Things seem to be quite heated in the world of golf these days; so heated in fact, you could probably brown a piece of bread on a toasting fork merely by pointing it in the direction of the R&A clubhouse.

The source of all this heat has been the amendments, adjustments, tweaks and tickles that the game’s governing bodies have made to the rules of golf,

By plenty of cheesed-off accounts, they have gone down with the same kind of whining, shuddering grimace you’d get when you give a toddler a spoonful of cod liver oil.

Professional golfers can often act like big bairns, of course, and the amount of grousing, groaning and grumbling about said rule book means the global game is now accompanied by a constant, downbeat droning sound akin to a herd of cows mooing The Lord’s Prayer …


I don’t know about you, but I’m growing increasingly jaded of the general wailing and whimpering that’s emanating from golf at the moment.

Every week, there seems to be somebody bleating like a ewe that’s lost its lamb. It’s as wearisome as folk in Scottish football bemoaning every decision a referee makes while girning themselves into a gasping lather of despair.

The freshening up of the rule book has been described, among various things, as a “laughing stock” and “terrible”. So just like the Tuesday column then?

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To the casual observer whom the sport may hope to attract, the high-profile howling about this, that and the other will merely reinforce a feeling of shrugging indifference to a game that many still view as petty and unfathomable at times.

The unfortunate thing about these on-going harrumphings is that they have overshadowed some of the truly excellent golf that has already been played at the top level in 2019.

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Change takes a bit of getting used to in all walks of life. And in golf, perhaps we should simply adopt the approach of Adam Schenck, the PGA Tour player, who was penalised last week for falling foul of the new edict on caddies lining up players.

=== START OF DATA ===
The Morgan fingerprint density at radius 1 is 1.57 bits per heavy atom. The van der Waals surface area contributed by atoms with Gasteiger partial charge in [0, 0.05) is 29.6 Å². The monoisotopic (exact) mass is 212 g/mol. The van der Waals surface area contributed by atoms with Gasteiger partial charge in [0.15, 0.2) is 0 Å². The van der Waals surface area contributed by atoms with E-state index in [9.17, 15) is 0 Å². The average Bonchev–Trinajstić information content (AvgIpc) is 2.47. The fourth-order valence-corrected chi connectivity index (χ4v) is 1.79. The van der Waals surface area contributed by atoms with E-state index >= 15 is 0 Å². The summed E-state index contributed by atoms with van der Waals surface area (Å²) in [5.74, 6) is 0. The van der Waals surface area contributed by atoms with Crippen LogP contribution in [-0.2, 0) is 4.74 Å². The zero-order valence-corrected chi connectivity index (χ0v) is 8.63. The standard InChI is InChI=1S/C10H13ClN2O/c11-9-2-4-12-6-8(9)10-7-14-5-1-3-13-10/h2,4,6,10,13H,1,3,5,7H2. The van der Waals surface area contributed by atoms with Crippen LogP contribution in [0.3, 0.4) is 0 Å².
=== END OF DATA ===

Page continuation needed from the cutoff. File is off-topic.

“The rule changes are what they are,” he said with calm acceptance. “They’re fine. Everybody has got to play by them, and I just unfortunately didn’t.” Now, there’s a novel idea. Respect the game and move on? It might catch on ...


There are many sports which tend to be about as spontaneous as the D-Day Landings. Tennis or Formula One, for instance, can often be so predictable, you may as well have a bet on the liklihood of night following day.

The only thing predictable in this Royal & Ancient game, meanwhile, is its unpredictability and the success of Keith Mitchell in the Honda Classic at the weekend illustrated again one of golf’s most alluring qualities; the fact that anybody can win on any given week.

Mitchell, whose appearance in the upper echelons took some TV commentators by so much surprise they referred to him as ‘Kevin’, was ranked at No 162 in the world prior to the event but staved off the menace of triple major champion Brooks Koepka and the world No 7, Rickie Fowler, to win his first PGA Tour title.

The fact that 56-year-old Vijay Singh, aiming to become the oldest winner on the circuit since Sam Snead in 1965, was also in the hunt and ended up finishing sixth underlined another of golf’s fine attributes; that it remains a game for all the ages.

Mitchell’s title tilt led to one US report on proceedings being led by the headline ‘No name leads Honda’. “I just used that as a little motivation,” said Mitchell with a smile. A few folk know Kevin, sorry, Keith Mitchell now …


Professional golf is a cut-throat, ruthless, unforgiving business which toys with the emotions, challenges your physical and mental capacity and batters away at the finances.

Every week, you are gambling on yourself in pursuit of a dream which can often become something of a nightmare.

“Over the past year I have fallen out of love with the game and some of my poor golf has made me feel beyond horrible,” said the popular Motherwell golfer Ross Kellett, who announced at the weekend that he has called time on his touring career.

“It affected how I felt away from the course and at times I’ve not been in a good place.”


Kellett won on the third-tier of the paid game not long after making the transition from the amateur scene but the 31-year-old never got out of the second-division of the Challenge Tour during his seven year stint at the coalface.

Deciding to turn pro, with all the demands and sacrifices that comes with it, takes courage and faith in yourself. Knowing when to step away requires that too.